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With Father's Day just around the corner, we wanted to take a minute to acknowledge some of the dancer dads out there who are doing double duty at home and onstage. So in between feting the father figures in your life this weekend (and thanking them for sitting through countless hours of dance recitals throughout the course of your lives), check out these eight ballet dads below.

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Ballet Stars
Pacific Northwest Ballet's Seth Orza and Noelani Pantastico in Balanchine's "Stravinsky Violin Concerto." Angela Sterling, Courtesy PNB.

It's rare for a professional ballet career to extend two decades or more. But there are indeed dancers who've been gracing the studio and stage for that long—learning, adapting and growing along the way. Today, Pacific Northwest Ballet's Noelani Pantastico, National Ballet of Canada's Guillaume Côté and Ballet Memphis's Crystal Brothers reveal what physically, artistically and emotionally sustains their careers.

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National Ballet of Canada's Guillaume Côté, Xiao Nan Yu and artists of the ballet in Apollo. Cylla von Tiedemann, Courtesy NBoC.

Wonder what's going on in ballet this week? We've rounded up some highlights!

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News
Guillaume Côté in rehearsal with Harrison James for "Frame by Frame." Photo by David Leclerc, Courtesy NBoC.

This week marks the world premiere of Frame by Frame, The National Ballet of Canada's new full length ballet based on the life and work of innovative filmmaker Norman McLaren. While those outside of the cinephile community might not be familiar with McLaren's work, he is commonly credited with advancing film techniques including animation and pixilation in the 20th century—he died in 1987. The Canadian artist's many accolades include a 1952 Oscar for Best Documentary for his abstract short film Neighbours (watch the whole thing here). Later in life, McLaren became interested in ballet, and made a number of dance films including his renowned 1968 Pas de deux.

NBoC's new work, titled Frame by Frame, will run June 1-10 in Toronto. The ballet combines vignettes of McLaren's life with movement quotes from his films and real time recreations of his technological advances. It was created in collaboration by NBoC principal dancer and choreographic associate Guillaume Côté and film and stage director Robert Lepage, who is making his NBoC debut. Pointe touched base with Côté on how this interdisciplinary project came together.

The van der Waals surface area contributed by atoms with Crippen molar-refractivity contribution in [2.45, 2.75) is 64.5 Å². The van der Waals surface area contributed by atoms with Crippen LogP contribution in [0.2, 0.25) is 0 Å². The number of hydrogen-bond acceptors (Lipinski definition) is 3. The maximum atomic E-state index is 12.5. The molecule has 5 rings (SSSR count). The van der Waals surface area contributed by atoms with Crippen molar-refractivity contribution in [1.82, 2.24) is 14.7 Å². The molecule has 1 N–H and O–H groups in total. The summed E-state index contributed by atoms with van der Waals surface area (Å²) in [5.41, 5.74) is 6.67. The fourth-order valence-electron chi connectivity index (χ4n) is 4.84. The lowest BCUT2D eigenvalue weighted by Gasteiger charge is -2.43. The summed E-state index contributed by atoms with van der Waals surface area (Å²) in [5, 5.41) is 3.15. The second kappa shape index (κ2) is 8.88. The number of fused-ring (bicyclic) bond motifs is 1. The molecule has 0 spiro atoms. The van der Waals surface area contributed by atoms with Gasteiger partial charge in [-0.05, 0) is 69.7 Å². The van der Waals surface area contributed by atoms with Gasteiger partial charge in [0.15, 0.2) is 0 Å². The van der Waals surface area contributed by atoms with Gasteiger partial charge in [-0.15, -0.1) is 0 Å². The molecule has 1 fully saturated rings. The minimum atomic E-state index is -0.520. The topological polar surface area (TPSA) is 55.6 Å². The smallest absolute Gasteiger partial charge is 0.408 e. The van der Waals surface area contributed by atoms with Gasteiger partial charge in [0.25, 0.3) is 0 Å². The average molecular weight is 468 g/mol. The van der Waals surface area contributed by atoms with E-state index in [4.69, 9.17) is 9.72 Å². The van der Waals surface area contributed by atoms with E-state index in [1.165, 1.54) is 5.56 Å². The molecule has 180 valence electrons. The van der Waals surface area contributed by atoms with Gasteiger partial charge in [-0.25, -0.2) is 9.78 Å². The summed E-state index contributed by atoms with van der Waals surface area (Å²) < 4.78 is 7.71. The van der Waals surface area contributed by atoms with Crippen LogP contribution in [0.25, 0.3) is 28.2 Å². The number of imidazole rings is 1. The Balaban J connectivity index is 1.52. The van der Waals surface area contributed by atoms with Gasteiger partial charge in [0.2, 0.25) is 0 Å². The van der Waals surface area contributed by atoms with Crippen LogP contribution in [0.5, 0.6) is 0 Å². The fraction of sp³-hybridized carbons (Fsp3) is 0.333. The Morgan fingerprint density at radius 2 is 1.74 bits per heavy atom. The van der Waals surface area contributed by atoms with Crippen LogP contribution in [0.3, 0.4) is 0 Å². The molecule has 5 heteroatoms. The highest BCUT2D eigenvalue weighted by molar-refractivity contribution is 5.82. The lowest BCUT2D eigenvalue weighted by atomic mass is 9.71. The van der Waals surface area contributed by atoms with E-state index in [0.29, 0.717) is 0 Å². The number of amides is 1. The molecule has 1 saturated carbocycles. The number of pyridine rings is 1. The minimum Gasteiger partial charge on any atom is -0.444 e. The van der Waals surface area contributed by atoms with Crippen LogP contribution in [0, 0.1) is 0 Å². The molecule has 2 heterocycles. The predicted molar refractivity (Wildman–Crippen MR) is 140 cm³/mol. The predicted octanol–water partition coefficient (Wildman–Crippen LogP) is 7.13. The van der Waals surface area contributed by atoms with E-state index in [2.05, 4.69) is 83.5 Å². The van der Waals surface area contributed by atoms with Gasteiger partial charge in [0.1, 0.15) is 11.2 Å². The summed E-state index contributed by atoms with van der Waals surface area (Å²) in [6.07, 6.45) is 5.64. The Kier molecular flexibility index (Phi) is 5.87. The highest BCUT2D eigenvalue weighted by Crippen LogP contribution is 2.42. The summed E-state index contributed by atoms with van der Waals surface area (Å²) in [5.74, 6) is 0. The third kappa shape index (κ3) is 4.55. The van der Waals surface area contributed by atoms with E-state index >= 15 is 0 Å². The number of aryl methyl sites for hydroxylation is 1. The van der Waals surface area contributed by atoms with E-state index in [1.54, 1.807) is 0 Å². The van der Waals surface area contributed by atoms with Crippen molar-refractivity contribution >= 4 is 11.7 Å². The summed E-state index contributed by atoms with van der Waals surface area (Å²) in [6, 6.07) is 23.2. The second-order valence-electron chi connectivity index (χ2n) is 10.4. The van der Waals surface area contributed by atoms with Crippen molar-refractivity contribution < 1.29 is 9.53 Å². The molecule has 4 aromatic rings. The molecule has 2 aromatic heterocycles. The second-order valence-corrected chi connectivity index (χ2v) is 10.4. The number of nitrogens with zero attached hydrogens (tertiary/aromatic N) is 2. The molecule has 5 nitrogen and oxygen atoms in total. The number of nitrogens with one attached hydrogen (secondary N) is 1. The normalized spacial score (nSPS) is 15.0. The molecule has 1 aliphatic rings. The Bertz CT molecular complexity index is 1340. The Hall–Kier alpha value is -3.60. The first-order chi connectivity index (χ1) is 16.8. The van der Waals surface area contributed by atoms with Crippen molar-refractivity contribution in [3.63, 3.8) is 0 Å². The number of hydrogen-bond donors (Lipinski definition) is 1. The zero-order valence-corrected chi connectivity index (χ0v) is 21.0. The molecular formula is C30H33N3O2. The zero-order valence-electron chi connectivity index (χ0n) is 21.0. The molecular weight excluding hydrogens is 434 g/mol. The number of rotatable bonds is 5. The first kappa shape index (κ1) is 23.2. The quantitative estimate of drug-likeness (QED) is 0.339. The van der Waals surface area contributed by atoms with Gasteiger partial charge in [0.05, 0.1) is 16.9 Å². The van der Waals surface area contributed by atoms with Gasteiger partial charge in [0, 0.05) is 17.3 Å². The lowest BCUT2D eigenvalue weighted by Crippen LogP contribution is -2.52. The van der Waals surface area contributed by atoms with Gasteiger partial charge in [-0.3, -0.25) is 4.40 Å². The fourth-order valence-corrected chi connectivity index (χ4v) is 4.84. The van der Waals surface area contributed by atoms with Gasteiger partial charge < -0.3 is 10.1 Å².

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Photo by Aaron Vincent Elkaim, Courtesy National Ballet of Canada.

National Ballet of Canada principal dancer and choreographic associate Guillaume Côté has created several one-act ballets for the company, including 2015's Being and Nothingness. But the June 4 premiere of Le Petit Prince, adapted from the novella by French author Antoine de Saint-Exupéry, marks his first attempt at evening-length storytelling.

The dreamy, unusual story—which features a pilot who has crash-landed in the Sahara Desert and a boy who has fallen from an asteroid—might not seem like perfect choreographic fodder. "I was nervous to try and tell this story in a straightforward, linear way," Côté says. But he credits his team, including set and costume designer Michael Levine, and the ballet's three-year development process, with boosting his confidence. "The ideas have evolved in a very honest and organic way. I've taken my time to find the right movement vocabulary, and to gain experience telling stories clearly through dance."

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Côté in an NBoC rehearsal with wife Heather Ogden. Bruce Zinger, Courtesy NBoC.

Next summer, National Ballet of Canada principal Guillaume Côté will add another role to his repertoire—artistic director of Quebec's Festival des Arts de Saint-Sauveur. A Canadian version of the Vail International Dance Festival, Saint-Sauveur, founded in 1992, presents international and local dance companies and music groups in a bucolic village near Montreal. Events occur indoors and outside. "As a dancer, I'm constantly discovering new companies and choreographers I would love to collaborate with," says Côté. "I want to bring some of them to the festival." Eventually, he hopes to present an evening of premieres each summer, and the creation of an evening-length work.

Côté feels the setting makes it a special place for dance. "In a way, it brings dance back to its basics, stripped of scenery and expensive effects," he says. "It inspires artists to show their work in the most beautiful and simple way. Quebec is an incredible place for contemporary dance and I think the festival can be an extension of that community."

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